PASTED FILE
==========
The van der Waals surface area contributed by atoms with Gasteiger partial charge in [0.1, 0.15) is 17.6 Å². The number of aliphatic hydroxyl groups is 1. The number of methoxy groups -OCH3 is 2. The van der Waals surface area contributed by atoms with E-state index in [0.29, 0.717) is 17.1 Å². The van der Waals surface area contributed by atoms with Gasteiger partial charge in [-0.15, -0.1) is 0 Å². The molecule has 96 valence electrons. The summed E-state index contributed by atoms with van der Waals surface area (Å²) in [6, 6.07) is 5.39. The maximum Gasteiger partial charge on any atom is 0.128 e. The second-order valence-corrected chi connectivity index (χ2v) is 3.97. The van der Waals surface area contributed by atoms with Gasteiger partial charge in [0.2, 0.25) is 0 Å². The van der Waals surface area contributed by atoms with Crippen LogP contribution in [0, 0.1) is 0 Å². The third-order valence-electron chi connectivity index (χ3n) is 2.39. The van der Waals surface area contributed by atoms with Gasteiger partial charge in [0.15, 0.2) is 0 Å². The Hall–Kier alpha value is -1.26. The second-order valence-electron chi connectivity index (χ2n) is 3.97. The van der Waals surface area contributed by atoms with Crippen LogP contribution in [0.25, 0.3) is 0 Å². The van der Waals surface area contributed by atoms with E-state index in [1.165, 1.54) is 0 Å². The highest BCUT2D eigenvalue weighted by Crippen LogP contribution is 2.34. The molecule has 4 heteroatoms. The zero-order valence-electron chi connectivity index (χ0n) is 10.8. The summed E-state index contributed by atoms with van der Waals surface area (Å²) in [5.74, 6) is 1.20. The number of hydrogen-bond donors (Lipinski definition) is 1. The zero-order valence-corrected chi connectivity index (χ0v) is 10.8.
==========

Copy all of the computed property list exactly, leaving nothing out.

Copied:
The van der Waals surface area contributed by atoms with Gasteiger partial charge in [0.1, 0.15) is 17.6 Å². The number of aliphatic hydroxyl groups is 1. The number of methoxy groups -OCH3 is 2. The van der Waals surface area contributed by atoms with E-state index in [0.29, 0.717) is 17.1 Å². The van der Waals surface area contributed by atoms with Gasteiger partial charge in [-0.15, -0.1) is 0 Å². The molecule has 96 valence electrons. The summed E-state index contributed by atoms with van der Waals surface area (Å²) in [6, 6.07) is 5.39. The maximum Gasteiger partial charge on any atom is 0.128 e. The second-order valence-corrected chi connectivity index (χ2v) is 3.97. The van der Waals surface area contributed by atoms with Gasteiger partial charge in [0.2, 0.25) is 0 Å². The van der Waals surface area contributed by atoms with Crippen LogP contribution in [0, 0.1) is 0 Å². The third-order valence-electron chi connectivity index (χ3n) is 2.39. The van der Waals surface area contributed by atoms with Gasteiger partial charge in [0.15, 0.2) is 0 Å². The Hall–Kier alpha value is -1.26. The second-order valence-electron chi connectivity index (χ2n) is 3.97. The van der Waals surface area contributed by atoms with Crippen LogP contribution in [0.25, 0.3) is 0 Å². The van der Waals surface area contributed by atoms with E-state index in [1.165, 1.54) is 0 Å². The highest BCUT2D eigenvalue weighted by Crippen LogP contribution is 2.34. The molecule has 4 heteroatoms. The zero-order valence-electron chi connectivity index (χ0n) is 10.8. The summed E-state index contributed by atoms with van der Waals surface area (Å²) in [5.74, 6) is 1.20. The number of hydrogen-bond donors (Lipinski definition) is 1. The zero-order valence-corrected chi connectivity index (χ0v) is 10.8.